Four pairs of vertically aligned latching arms 154 each with latching hooks 154a on free ends thereof, extend forwardly from upper and lower longitudinal edges of the plate portion of the transducer retaining member 150 at a lateral spacing corresponding to that of the grooves 139 on the ganged sleeve member 130.
In assembling the ganged sleeve member 130 with the retaining member 150, the transducers 140 are pressed, active faces leading, into respective transducer receiving sections 132 until their cap flanges 145 seat against the respective annular stop surfaces 136. The leads are then bent through 90° and dressed into respective grooves 138a and 138b. The retaining member 150 is then aligned with the rear face of the ganged sleeve member 130 and pressed thereagainst, causing the latching arms 49 to be flexed apart, permitting sliding receipt of the latching hooks 154a in respective guiding grooves 139 until the latching hooks 154a resile home behind the stop shoulders at the ends of the grooves. In this condition, free ends of the retaining protrusions 151 press in retaining engagement on the flanges 145 on caps of respective transducers 140 ensuring stable retention of the transducers in the transducer receiving sections 132 with their active faces extending perpendicularly, precisely centered, on the optical axes. Simultaneously, the flange 138 of the ganged sleeve member 130 is received in the rebate of the retaining member bringing the leads 143, 144 and 143a dressed in the grooves 138a and 138b, respectively, into the grooves 152 and 153 respectively, and securely gripped between the blind ends of the registering grooves on final, latching engagement of the retaining member and the ganged sleeve member.
The above construction ensures that the retaining member 150 is securely attached to upper and lower wall portions of the ganged sleeve member obviating risk of tilting or other movement causing misalignment of the transducers.
As shown in FIGS. 22 and 23, the rear cover plate 170 is stamped and formed from a single piece of sheet metal into a flat U-shaped body having opposite arms extending forwardly from a transversely extending backing plate. A pair of resilient latching arms 172 are formed as relatively narrow forward extensions of the opposite arms of the body. Catches 171 protrude inwardly from free ends of the latching arms for latching receipt in the eyes 19, 19a of the latching hasps of the plug connector, on mating the plug and receptacle connectors.
Inwardly bent flanges 173 extend from lower edges of opposite arms and anchoring tangs 174 and 175, respectively, extend inwardly from inner edges of the flanges 173 and from upper and lower edges of the latching arms 172 at locations between the catches 171 and the flanges 173. Printed circuit board mounting legs 176 extend from lowermost edges of the body arms.
As shown in FIGS. 27A-F, in assembling the multi-way, electro-optic receptacle connector 100, the transducers 140 are inserted in the ganged sleeve member 130 and the retaining member 150 latched thereon in the manner explained above. The insert assembly of FIG. 27D so formed is then inserted into the outer housing 110 through the rear face with the plug receiving sections 131 extending through respective through-apertures 112, until the forwardly and rearwardly facing, insertion limiting surfaces formed by the steps on the ganged sleeve member and in the rear compartment of the outer housing, respectively, are brought into abutment, ensuring precise axial positioning of the transducers therein.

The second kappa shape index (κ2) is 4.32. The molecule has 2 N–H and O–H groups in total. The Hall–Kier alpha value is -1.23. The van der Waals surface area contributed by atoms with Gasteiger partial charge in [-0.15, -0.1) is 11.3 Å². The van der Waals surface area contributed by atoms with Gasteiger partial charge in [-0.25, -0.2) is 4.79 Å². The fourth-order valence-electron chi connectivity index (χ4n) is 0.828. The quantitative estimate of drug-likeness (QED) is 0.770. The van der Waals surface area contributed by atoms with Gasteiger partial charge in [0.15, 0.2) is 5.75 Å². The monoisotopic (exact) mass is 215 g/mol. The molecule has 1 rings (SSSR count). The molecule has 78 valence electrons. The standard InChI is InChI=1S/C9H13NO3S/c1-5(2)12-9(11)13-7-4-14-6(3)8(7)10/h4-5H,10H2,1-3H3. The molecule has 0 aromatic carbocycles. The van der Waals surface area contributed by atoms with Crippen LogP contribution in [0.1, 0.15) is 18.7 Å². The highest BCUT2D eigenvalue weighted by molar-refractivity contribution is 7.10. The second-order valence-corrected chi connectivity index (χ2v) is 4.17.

As shown in FIGS. 27E and 27F, the arms of the rear cover plate 150 are then force-fitted, with the aid of a suitable tool, through the rear face of the outer housing 110 into the passageways 115 with a lower edge of the arms entering the slotted extensions of the through-passageways 115. The tangs 174 and 175 bite into the inner rear sidewalls 116 and into the upper and lower walls of the step 115a, providing essentially four anchoring positions, ensuring firm securement therein.
As stated above, the individual transducers are relatively easily assembled in the ganged sleeve member 130 and stably retained therein with great accuracy by the retaining member 150 without risk of floating or play which would result in misalignment with consequential transmission losses. In addition, the assembly of the individual transducers in the ganged sleeve together, at one time, avoids access and manipulation difficulties which would be present if these small parts were required to be assembled one-by-one in the outer housing. The provision of the one-piece sleeve enables several independent light sources to be arranged in a single coaxial line very easily.
As shown in FIGS. 28 and 29, an outer housing body 120, (corresponding to the outer housing 110), is conventionally formed from metal or conductive resin 121 to provide shielding against noise etc. However, for printed circuit board applications, where the board surface is covered with conductive tracks, an extra layer of insulation must, therefore, be interposed between the outer housing body and the surface of the printed circuit board to avoid short circuits. As shown in FIG. 29, this troublesome step can be obviated by coating the body 120 with insulating 122, thereby reducing the number of parts required and affording practical handling convenience.
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|U.S. Classification||385/84, 385/92, 385/87, 385/139|
|International Classification||G02B6/42, G02B6/38|
|Cooperative Classification||G02B6/4292, G02B6/387, G02B6/3851, G02B6/3865, G02B6/3893|
|European Classification||G02B6/42D, G02B6/38D8P|
|Jan 14, 1991||AS||Assignment|
Owner name: KEL CORPORATION, 6-17-7 NAGAYAMA, TAMA-CITY, TOKYO
Free format text: ASSIGNMENT OF ASSIGNORS INTEREST.;ASSIGNORS:HANZAWA, HIDEYUKI;DOI, ETSURO;NONAKA, TOSHIHIRO;REEL/FRAME:005582/0545
Effective date: 19901214
|Nov 14, 1996||FPAY||Fee payment|
Year of fee payment: 4
|Nov 22, 2000||FPAY||Fee payment|
Year of fee payment: 8
|Feb 9, 2005||REMI||Maintenance fee reminder mailed|
|Jul 27, 2005||LAPS||Lapse for failure to pay maintenance fees|
|Sep 20, 2005||FP||Expired due to failure to pay maintenance fee|
Effective date: 20050727